President Tinubu Signs 2023 Electricity Act — Importance To The Economy



The 2005 Electricity and Power Sector Reform Act has been replaced by the new Electricity Act, which was ratified by President Bola Tinubu.

During the presidency of former President Muhammadu Buhari, the Electricity Act was initially enacted in July 2022.

The new bill seeks to promote private sector investments in the Nigerian power sector and de-monopolise the nation’s electricity generation, transmission and distribution at the national level

Here are some benefits of the new Electricity bill:
  1. The approval means that anyone may build, own, or operate an undertaking for the generation of electricity with a capacity not exceeding one megawatt in aggregate at a site, an undertaking for the distribution of electricity with a capacity not exceeding 100 kilowatts in aggregate at a site, or any other capacity as the Commission may determine from time to time, without a licence.
  2. The Nigerian Electricity Regulatory Commission may impose requirements for renewable generating on those who hold electricity generation licences.
  3. Electricity generating companies will be mandated to either generate power from renewable energy sources, purchase power generated from renewable energy or procure any instrument representing renewable energy generation.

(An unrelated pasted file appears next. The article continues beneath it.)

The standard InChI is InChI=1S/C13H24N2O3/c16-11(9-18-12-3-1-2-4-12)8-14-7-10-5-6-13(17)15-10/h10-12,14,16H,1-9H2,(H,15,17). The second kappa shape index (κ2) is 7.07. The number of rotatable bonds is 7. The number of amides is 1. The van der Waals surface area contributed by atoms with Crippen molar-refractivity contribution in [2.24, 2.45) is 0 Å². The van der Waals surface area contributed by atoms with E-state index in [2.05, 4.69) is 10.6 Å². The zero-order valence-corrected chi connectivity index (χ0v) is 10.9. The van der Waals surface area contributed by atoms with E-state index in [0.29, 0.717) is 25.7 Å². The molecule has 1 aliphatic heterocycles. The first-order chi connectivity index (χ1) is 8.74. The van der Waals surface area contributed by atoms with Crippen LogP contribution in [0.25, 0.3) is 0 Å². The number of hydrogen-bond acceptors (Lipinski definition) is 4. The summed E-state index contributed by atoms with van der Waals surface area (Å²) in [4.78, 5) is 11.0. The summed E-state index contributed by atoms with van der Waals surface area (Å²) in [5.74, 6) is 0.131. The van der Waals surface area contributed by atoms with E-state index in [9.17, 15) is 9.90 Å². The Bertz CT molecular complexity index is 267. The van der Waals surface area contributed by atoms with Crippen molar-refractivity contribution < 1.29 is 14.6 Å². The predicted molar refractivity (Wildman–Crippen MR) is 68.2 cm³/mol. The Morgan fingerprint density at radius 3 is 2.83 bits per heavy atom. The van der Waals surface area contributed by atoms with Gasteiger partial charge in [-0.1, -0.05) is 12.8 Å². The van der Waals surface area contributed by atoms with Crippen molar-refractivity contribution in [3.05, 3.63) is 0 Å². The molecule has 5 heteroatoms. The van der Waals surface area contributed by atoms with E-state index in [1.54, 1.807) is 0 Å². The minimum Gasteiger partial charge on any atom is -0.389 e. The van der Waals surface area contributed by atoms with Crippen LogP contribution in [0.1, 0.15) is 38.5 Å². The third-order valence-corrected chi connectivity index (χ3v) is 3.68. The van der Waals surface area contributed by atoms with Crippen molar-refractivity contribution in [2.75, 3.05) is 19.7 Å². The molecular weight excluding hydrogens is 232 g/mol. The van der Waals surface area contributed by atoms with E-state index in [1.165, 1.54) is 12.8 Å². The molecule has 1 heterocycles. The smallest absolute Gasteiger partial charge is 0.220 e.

4. Through their respective Committees on Power in the Senate and House of Representatives, lawmakers are given the authority to perform oversight duties and function over the NESI.
  5. Granting states, businesses, and people the ability to produce, transmit, and distribute electricity.
  6. States can control their electricity markets by granting permits to private investors so they can run power plants and mini-grids within their borders. However, the Act forbids the distribution of power over state and international borders.
  7. The Nigerian Electricity Regulatory Commission will have the authority to oversee the country’s electricity market.
  8. The commission can transition regulatory responsibilities from itself to state regulators when they are established.
  9. Until a state has passed its electricity market laws, NERC will continue to regulate electricity businesses in such states.
  10. For now, only three states -Lagos, Edo and Kaduna—have electricity market laws and can start regulating their markets. But for other states without such laws, NERC will regulate their electricity generation and transmission.

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